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Globe writer giving away beloved car for free, but it has to go to a good home

Today may be your lucky day.

You see, I'm finally saying goodbye to my 1999 Toyota Camry XLE V-6. This model usually goes for between $1,600 and $2,800. But I'm not interested in money. I'm one of those car people who develop affection for their automobiles. We associate our cars with fond memories and feel a sense of gratitude for the service they've given and the places they've taken us.

In photos: Toyota Camry being given away for free

I'm looking for a kindred spirit, someone who will care for the Camry and keep it running for another 100,000 kilometres. That means a car lover who is a) good at fixing up cars b) related to someone who's good at fixing up cars c) romantically involved with someone who's good at fixing up cars or d) willing to give money to someone who's good at fixing cars. That person can't fix it and flip. Whoever I give the Camry to should be looking for a committed relationship.

Saying farewell can be tough. On a cold January morning in 1995, I sold my beloved 1982 Volkswagen Rabbit for scrap. I still regret it. I've decided that won't happen to the Camry.

We have a history and I intend to honour it. It was purchased in 2004 to replace the 1990 Dodge Spirit I'd inherited. We needed something better and, frankly, something less depressingly downtrodden. We'd just had a new baby and no one wants to drive his kid around in a beat-up Dodge Spirit that screams Ironweed.

Contributor Andrew Clark is giving away his 1999 Toyota Camry for free. He wants it to go to a good home so we are having a contest to pick a winner. We'll have more details on how to apply tomorrow

Posted by Globe Drive on Wednesday, June 3, 2015

The Camry was fun, but soon became obsolete. A large, even more unhip automobile was required to match the size of the growing family. Enter the Dodge Grand Caravan ("the anti-Porsche"). Somehow the Camry (which we'd paid off) became our "cool" ride and our kids took to calling it the "sports car," probably because it was smaller than the minivan and because they knew nothing about cars. Yet, to be fair, the Camry was the car you chose when you were sans enfants, or at least in possession of only one. It was the car used when doing grown-up errands or going out for "date night" dinners.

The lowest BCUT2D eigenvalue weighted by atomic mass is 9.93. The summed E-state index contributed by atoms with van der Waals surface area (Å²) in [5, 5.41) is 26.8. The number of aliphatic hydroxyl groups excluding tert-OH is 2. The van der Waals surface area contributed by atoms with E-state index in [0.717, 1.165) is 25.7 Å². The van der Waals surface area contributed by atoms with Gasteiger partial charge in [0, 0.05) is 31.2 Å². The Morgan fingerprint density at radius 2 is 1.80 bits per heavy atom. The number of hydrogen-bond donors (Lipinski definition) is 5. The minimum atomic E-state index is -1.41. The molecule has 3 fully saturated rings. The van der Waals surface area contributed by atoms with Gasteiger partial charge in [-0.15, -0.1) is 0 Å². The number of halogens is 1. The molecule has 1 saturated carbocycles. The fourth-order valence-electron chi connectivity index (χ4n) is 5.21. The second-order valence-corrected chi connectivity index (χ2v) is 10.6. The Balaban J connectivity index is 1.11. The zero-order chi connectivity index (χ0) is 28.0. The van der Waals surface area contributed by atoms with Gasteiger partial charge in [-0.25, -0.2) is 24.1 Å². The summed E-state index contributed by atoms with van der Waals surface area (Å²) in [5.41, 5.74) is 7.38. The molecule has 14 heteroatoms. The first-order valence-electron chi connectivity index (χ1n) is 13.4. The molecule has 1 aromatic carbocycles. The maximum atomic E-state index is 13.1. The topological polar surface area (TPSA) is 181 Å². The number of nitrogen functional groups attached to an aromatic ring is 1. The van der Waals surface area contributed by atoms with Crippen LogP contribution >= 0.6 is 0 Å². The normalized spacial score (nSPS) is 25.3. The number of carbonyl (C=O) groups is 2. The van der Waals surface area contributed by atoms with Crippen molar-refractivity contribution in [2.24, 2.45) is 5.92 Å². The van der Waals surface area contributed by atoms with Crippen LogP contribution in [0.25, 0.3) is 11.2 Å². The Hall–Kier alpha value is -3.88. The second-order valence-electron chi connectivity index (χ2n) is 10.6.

Since 2013, however, we've used it less and less. It's easier to get around the city by bike and public transit (or so I'm told). But just because you aren't using a car as much doesn't mean you don't have to keep it up. There are the tune-ups, environmental tests and other sundry expenses and they've finally become too much. In April, after a tire went flat simply as a result of being parked, I knew it was time to set the "sports car" free.

Like a loyal pet, my Camry needs a good home. I hate the notion of it going to someone who won't treat it the way it deserves. Think of it as a "rescue car." Some will find this sentiment disturbing. It's a machine, they'll say – you might as well get misty-eyed over a table lamp.

To which I reply: "Fine. Don't take my free car."

1999 Toyota Camry XLE V-6

Colour: Black

Mileage: 198,000 kilometres


Still has four doors
Has rust mark in the shape of Australia on front passenger door
No iPod hook-up – hope you kept your CDs
Broken key in trunk lock
Small dent on right side
1990s-style ash tray

Needs: New tires, catalytic converters and probably a lot of other stuff

Price: Free. Car is not certified


If you'd like to be the new owner, all you have to do is submit your story for a chance to win. Either in a short video, a Facebook post, tweets or an e-mail, tell us who you are, why you're a responsible driver and why you'd be a good owner

Video: Upload to YouTube or Facebook and send the link to
Twitter: Tweet @GlobeDrive
E-mail: Send your story to

Entry deadline: June 12.

Judging: The best entries will be posted online and Globe Drive readers can vote for the person they believe should receive the car. I'll interview the top three finalists in person. A winner will be chosen and the car handed over there and then. The winner may not turn around and sell or scrap the Camry

One last thing: I will be requesting annual visitation rights

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